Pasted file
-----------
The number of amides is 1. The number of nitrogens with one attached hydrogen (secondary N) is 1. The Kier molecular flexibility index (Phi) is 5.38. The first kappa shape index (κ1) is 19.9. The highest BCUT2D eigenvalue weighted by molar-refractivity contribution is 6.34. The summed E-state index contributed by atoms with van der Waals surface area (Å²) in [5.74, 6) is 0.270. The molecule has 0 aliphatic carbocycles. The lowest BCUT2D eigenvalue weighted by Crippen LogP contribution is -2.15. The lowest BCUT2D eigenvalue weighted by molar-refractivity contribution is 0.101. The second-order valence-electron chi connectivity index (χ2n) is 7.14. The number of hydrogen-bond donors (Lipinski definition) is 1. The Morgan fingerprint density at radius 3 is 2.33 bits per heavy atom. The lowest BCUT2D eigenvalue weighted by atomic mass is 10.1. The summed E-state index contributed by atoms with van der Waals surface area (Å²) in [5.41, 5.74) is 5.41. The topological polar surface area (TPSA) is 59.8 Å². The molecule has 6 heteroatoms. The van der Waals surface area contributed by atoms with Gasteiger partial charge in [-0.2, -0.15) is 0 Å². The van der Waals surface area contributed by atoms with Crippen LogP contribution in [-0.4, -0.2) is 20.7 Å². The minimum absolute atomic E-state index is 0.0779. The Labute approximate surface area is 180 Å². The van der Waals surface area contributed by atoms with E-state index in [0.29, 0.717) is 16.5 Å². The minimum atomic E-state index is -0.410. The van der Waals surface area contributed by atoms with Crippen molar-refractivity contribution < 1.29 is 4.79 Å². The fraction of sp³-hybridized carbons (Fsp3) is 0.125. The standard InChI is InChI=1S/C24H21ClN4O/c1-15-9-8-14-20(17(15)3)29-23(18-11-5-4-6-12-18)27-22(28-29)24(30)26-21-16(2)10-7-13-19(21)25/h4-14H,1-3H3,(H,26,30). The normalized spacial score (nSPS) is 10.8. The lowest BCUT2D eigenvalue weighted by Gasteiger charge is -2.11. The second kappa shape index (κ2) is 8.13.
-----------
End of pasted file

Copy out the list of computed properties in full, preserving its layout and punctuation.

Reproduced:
The number of amides is 1. The number of nitrogens with one attached hydrogen (secondary N) is 1. The Kier molecular flexibility index (Phi) is 5.38. The first kappa shape index (κ1) is 19.9. The highest BCUT2D eigenvalue weighted by molar-refractivity contribution is 6.34. The summed E-state index contributed by atoms with van der Waals surface area (Å²) in [5.74, 6) is 0.270. The molecule has 0 aliphatic carbocycles. The lowest BCUT2D eigenvalue weighted by Crippen LogP contribution is -2.15. The lowest BCUT2D eigenvalue weighted by molar-refractivity contribution is 0.101. The second-order valence-electron chi connectivity index (χ2n) is 7.14. The number of hydrogen-bond donors (Lipinski definition) is 1. The Morgan fingerprint density at radius 3 is 2.33 bits per heavy atom. The lowest BCUT2D eigenvalue weighted by atomic mass is 10.1. The summed E-state index contributed by atoms with van der Waals surface area (Å²) in [5.41, 5.74) is 5.41. The topological polar surface area (TPSA) is 59.8 Å². The molecule has 6 heteroatoms. The van der Waals surface area contributed by atoms with Gasteiger partial charge in [-0.2, -0.15) is 0 Å². The van der Waals surface area contributed by atoms with Crippen LogP contribution in [-0.4, -0.2) is 20.7 Å². The minimum absolute atomic E-state index is 0.0779. The Labute approximate surface area is 180 Å². The van der Waals surface area contributed by atoms with E-state index in [0.29, 0.717) is 16.5 Å². The minimum atomic E-state index is -0.410. The van der Waals surface area contributed by atoms with Crippen molar-refractivity contribution < 1.29 is 4.79 Å². The fraction of sp³-hybridized carbons (Fsp3) is 0.125. The standard InChI is InChI=1S/C24H21ClN4O/c1-15-9-8-14-20(17(15)3)29-23(18-11-5-4-6-12-18)27-22(28-29)24(30)26-21-16(2)10-7-13-19(21)25/h4-14H,1-3H3,(H,26,30). The normalized spacial score (nSPS) is 10.8. The lowest BCUT2D eigenvalue weighted by Gasteiger charge is -2.11. The second kappa shape index (κ2) is 8.13.